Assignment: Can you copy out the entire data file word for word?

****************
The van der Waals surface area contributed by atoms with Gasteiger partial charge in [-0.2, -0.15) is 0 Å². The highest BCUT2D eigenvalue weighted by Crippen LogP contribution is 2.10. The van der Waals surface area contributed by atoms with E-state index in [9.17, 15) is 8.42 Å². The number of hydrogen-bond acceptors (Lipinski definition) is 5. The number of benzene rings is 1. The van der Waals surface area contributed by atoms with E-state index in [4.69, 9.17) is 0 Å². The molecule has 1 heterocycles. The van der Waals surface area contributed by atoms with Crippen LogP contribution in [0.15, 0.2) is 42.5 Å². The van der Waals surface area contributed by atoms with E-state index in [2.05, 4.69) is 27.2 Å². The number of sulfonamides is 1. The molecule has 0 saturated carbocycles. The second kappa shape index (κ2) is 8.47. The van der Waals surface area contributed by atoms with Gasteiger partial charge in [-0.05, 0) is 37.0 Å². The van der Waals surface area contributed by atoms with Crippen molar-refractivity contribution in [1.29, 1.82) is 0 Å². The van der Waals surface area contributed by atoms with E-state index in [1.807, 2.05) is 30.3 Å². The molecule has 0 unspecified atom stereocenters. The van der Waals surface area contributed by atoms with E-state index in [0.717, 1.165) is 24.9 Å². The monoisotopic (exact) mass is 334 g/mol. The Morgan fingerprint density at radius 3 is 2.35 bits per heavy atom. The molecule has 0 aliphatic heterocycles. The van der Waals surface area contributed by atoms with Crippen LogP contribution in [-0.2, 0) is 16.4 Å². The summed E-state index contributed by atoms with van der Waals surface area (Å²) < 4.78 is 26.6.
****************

The van der Waals surface area contributed by atoms with Gasteiger partial charge in [-0.2, -0.15) is 0 Å². The highest BCUT2D eigenvalue weighted by Crippen LogP contribution is 2.10. The van der Waals surface area contributed by atoms with E-state index in [9.17, 15) is 8.42 Å². The number of hydrogen-bond acceptors (Lipinski definition) is 5. The number of benzene rings is 1. The van der Waals surface area contributed by atoms with E-state index in [4.69, 9.17) is 0 Å². The molecule has 1 heterocycles. The van der Waals surface area contributed by atoms with Crippen LogP contribution in [0.15, 0.2) is 42.5 Å². The van der Waals surface area contributed by atoms with E-state index in [2.05, 4.69) is 27.2 Å². The number of sulfonamides is 1. The molecule has 0 saturated carbocycles. The second kappa shape index (κ2) is 8.47. The van der Waals surface area contributed by atoms with Gasteiger partial charge in [-0.05, 0) is 37.0 Å². The van der Waals surface area contributed by atoms with Crippen molar-refractivity contribution in [1.29, 1.82) is 0 Å². The van der Waals surface area contributed by atoms with E-state index in [1.807, 2.05) is 30.3 Å². The molecule has 0 unspecified atom stereocenters. The van der Waals surface area contributed by atoms with E-state index in [0.717, 1.165) is 24.9 Å². The monoisotopic (exact) mass is 334 g/mol. The Morgan fingerprint density at radius 3 is 2.35 bits per heavy atom. The molecule has 0 aliphatic heterocycles. The van der Waals surface area contributed by atoms with Crippen LogP contribution in [-0.2, 0) is 16.4 Å². The summed E-state index contributed by atoms with van der Waals surface area (Å²) < 4.78 is 26.6.